Reductions in behavioral deficits and neuropathology in the R6/2 mouse model of Huntington’s disease following transplantation of bone-marrow-derived mesenchymal stem cells is dependent on passage number

@inproceedings{Rossignol2014ReductionsIB,
  title={Reductions in behavioral deficits and neuropathology in the R6/2 mouse model of Huntington’s disease following transplantation of bone-marrow-derived mesenchymal stem cells is dependent on passage number},
  author={Julien Rossignol and Kyle D Fink and Andrew T. Crane and Kendra K Davis and Matthew C Bombard and Steven Clerc and Angela M Bavar and Steven A. Lowrance and Cheng Song and Steven Witte and Laurent Lescaudron and Gary L Dunbar},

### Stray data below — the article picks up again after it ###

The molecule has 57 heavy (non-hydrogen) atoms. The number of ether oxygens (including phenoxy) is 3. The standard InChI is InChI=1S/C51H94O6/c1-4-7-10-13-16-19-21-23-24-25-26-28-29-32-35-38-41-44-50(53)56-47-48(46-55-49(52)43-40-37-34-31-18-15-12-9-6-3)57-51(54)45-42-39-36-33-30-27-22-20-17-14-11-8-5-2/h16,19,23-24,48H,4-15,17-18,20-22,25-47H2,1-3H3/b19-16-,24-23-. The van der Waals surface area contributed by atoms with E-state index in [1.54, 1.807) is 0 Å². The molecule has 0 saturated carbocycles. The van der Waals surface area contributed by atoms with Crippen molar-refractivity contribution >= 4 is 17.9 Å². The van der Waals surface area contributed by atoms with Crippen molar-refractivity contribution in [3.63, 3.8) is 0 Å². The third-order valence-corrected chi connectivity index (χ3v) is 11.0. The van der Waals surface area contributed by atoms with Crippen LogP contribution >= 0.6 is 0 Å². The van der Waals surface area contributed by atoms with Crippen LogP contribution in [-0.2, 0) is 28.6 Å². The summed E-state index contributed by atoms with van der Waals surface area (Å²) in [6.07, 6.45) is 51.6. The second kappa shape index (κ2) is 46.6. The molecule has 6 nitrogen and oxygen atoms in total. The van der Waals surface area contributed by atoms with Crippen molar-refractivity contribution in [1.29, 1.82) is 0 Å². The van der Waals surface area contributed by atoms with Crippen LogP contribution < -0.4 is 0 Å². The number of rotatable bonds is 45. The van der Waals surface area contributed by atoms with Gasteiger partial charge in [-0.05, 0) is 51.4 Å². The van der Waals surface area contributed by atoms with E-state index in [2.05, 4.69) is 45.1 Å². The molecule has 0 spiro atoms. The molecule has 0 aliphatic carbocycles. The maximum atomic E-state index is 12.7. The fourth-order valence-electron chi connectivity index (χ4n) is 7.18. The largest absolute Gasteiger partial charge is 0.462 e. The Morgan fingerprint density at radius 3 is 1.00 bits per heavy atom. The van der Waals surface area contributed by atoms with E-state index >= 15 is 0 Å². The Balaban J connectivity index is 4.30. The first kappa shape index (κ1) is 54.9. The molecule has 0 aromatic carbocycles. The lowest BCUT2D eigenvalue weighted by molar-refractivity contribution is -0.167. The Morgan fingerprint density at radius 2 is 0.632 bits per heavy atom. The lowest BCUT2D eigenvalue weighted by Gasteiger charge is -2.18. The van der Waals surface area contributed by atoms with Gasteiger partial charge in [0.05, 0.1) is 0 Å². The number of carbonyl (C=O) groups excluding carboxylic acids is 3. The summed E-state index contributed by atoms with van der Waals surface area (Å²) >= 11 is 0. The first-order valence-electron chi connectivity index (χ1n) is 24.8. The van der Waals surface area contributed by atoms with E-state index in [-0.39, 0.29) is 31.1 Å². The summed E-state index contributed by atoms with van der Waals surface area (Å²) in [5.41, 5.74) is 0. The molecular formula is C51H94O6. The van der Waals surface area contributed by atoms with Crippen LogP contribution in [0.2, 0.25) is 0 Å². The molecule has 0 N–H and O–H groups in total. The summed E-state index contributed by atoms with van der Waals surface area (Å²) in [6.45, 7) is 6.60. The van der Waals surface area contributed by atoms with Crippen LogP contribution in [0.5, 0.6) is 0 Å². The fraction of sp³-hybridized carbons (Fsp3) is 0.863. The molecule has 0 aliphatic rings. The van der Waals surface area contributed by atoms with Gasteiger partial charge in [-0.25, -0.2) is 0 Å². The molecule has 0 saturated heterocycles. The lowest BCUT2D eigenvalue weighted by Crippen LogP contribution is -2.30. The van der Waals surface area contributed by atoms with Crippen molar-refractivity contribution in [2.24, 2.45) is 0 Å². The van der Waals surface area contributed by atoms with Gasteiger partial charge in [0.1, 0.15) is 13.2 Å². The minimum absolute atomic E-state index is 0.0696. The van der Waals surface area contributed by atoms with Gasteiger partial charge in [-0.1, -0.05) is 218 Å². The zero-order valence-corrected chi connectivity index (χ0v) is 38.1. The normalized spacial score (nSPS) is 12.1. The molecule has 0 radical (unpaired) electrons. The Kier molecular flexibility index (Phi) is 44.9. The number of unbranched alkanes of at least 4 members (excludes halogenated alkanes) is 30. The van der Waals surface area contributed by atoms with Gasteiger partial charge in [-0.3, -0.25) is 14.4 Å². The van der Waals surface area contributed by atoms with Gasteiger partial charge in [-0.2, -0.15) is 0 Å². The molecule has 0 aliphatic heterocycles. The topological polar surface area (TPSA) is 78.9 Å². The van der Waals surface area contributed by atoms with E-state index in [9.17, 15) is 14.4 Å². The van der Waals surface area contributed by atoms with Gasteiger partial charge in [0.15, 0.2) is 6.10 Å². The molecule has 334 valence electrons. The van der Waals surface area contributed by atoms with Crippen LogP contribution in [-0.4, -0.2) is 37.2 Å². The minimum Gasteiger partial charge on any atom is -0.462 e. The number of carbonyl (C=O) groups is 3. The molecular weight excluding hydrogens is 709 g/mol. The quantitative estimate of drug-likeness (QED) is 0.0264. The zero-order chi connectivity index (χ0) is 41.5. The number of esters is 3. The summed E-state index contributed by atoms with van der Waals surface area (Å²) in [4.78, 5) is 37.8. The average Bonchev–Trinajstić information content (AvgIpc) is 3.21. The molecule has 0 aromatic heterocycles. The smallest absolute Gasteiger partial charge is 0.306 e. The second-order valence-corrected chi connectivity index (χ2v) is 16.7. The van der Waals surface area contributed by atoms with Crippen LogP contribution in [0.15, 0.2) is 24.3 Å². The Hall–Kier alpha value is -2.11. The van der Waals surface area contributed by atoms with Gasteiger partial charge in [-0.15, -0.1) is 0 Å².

booktitle={Stem Cell Research & Therapy},
  year={2014}
}
Huntington’s disease (HD) is an autosomal dominant disorder caused by an expanded CAG repeat (greater than 38) on the short arm of chromosome 4, resulting in loss and dysfunction of neurons in the neostriatum and cortex, leading to cognitive decline, motor dysfunction, and death, typically occurring 15 to 20 years after the onset of motor symptoms. Although an effective treatment for HD has remained elusive, current studies using transplants of bone-marrow-derived mesenchymal stem cells… CONTINUE READING
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